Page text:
bridge near Stover Creek shelter

On the hike back to the truck, we stopped to find a couple of geocaches and I ran into a couple of friends from NC & TN that I haven’t seen in quite a while. We had a nice mini-reunion right there on the trail near Stover Creek. They were continuing on to Hawk Mountain Shelter for the night. I’d be lying if I said I wasn’t jealous that they were out for another night. I can’t complain, though. It was a quick trip, but it was a fun trip.

Just before reaching the truck, we met a guy who was hiking north for a few weeks. His pack had to have weighed at least 80 lbs. It was amazingly huge. The pack itself probably weighed 10 lbs. It was bulging at the seams, and he had lots of “gear” hanging on the outside. Between the sound of his bear bell and the cup, two pots, and skillet banging together hanging on the outside of the pack, there was no way for him to sneak up on you. We wished him luck, and just shook our heads in amazement as he slowly forced one foot in front of the other. I was hurting just watching him.

Back at the trucks, there was one thing on my mind: Sonic! We made our way down the mountain and made a quick stop at the outfitters in Ellijay. I always enjoy stopping there and supporting such nice people. And then it was time: chicken strip dinner with tator tots and a cherry slush. That was the best meal I’ve ever had from Sonic.

Even though it was a short trip (1 night and only 12 miles), I got to test out new gear and tweak old gear. This was the first trip I used the JRB Nest on the Traveler hammock. It worked fine, but I want to tweak how it connects to the hammock. I’ve used the Nest on several different hammocks, and it’s just a matter of dialing it in on each one. All that means is more time in the woods. No complaints here!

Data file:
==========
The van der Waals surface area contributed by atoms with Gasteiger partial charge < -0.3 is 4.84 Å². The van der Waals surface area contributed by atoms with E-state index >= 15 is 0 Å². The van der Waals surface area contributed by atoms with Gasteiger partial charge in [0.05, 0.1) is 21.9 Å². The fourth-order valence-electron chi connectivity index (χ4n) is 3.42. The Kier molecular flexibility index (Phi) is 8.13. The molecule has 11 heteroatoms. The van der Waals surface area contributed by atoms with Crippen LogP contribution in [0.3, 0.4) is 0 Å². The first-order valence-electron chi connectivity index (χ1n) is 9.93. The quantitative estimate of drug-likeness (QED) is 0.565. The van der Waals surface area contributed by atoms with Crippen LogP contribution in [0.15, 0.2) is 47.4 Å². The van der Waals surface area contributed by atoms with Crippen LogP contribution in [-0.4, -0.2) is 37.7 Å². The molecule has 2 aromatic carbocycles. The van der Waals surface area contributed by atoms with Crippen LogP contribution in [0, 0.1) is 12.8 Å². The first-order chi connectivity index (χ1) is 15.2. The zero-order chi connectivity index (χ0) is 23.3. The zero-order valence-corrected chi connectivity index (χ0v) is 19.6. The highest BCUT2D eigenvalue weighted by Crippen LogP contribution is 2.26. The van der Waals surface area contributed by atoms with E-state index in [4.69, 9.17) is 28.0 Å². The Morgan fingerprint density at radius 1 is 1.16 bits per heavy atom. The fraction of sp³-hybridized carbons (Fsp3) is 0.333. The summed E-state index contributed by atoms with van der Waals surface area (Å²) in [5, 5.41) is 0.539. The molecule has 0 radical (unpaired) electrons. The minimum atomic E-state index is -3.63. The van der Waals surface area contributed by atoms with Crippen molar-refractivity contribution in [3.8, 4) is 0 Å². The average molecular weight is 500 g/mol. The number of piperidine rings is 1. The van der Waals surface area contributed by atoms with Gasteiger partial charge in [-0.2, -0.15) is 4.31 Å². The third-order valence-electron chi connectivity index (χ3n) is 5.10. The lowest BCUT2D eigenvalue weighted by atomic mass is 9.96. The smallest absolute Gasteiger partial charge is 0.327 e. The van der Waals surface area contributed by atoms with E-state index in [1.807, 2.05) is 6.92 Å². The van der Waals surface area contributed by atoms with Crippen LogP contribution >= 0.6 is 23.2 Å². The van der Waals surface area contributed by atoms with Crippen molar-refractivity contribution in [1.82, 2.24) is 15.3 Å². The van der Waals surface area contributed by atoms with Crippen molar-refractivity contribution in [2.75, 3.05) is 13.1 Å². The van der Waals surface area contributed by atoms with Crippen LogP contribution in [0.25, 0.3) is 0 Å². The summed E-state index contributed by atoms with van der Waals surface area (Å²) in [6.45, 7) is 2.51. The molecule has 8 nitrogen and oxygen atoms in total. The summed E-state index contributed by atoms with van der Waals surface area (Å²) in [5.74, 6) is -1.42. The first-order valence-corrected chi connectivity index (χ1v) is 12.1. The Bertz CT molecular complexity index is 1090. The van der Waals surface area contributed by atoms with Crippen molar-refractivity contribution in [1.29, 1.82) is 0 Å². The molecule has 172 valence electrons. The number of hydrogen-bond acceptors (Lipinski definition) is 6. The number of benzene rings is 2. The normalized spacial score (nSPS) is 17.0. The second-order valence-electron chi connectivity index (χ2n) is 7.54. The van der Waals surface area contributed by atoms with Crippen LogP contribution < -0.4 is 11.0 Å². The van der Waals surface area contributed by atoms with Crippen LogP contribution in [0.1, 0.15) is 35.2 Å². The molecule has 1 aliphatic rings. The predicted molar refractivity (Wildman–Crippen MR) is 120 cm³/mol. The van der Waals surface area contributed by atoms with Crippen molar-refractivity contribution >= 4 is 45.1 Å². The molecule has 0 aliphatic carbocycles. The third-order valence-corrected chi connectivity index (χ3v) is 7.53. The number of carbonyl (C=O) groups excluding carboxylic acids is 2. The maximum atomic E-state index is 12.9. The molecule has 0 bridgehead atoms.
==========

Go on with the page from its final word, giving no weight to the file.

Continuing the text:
I also worked on lightening my load. For last weekend’s trip, my pack weighed 23 lbs (with food and water). This weekend, I got it under 17 lbs (with food and water), and had to bring extra clothes due to the colder weather. By summer, I’ll be at around 14 lbs (with food and water). If I’m able to do 18-20 mile days easily with a 23 lb pack, I can’t wait to see how much trail I can see this summer.

Always dreaming of the next trip…

Filed under hiking backpacking appalachian trail at hammock

5 notes

AT Approach Trail - solo overnight turned long day hike

What: Long day hike
When: March 30, 2012
Where: AT Approach Trail
Who: Just me

I’ve spent a lot of time recently out in the woods hiking, but not backpacking. Not sleeping in a hammock in the woods. Not enjoying everything about being in the woods at night.

It was time. I needed to get out there and refill my adventure reserves. With no one else available, there were just one thing to do: a solo trip.

I left early and headed to Amicalola Falls State Park. I arrived just as the visitor center was opening. Since I was going to leave my truck overnight, I needed to check in and leave my information and itenerary. I was out the door by 8:35AM and on the trail by 8:45AM.

This was it. My time to be alone in the woods. Don’t get me wrong. I do enjoy hiking and backpacking with others. However, there’s just something special about being by yourself on the trail.

My plan was to hike the approach trail and stay on top of Springer Mountain for the night, then hike down via the Len Foote Hike Inn trail.

For the first few hours on the approach trail, I didn’t see anyone. It was nice.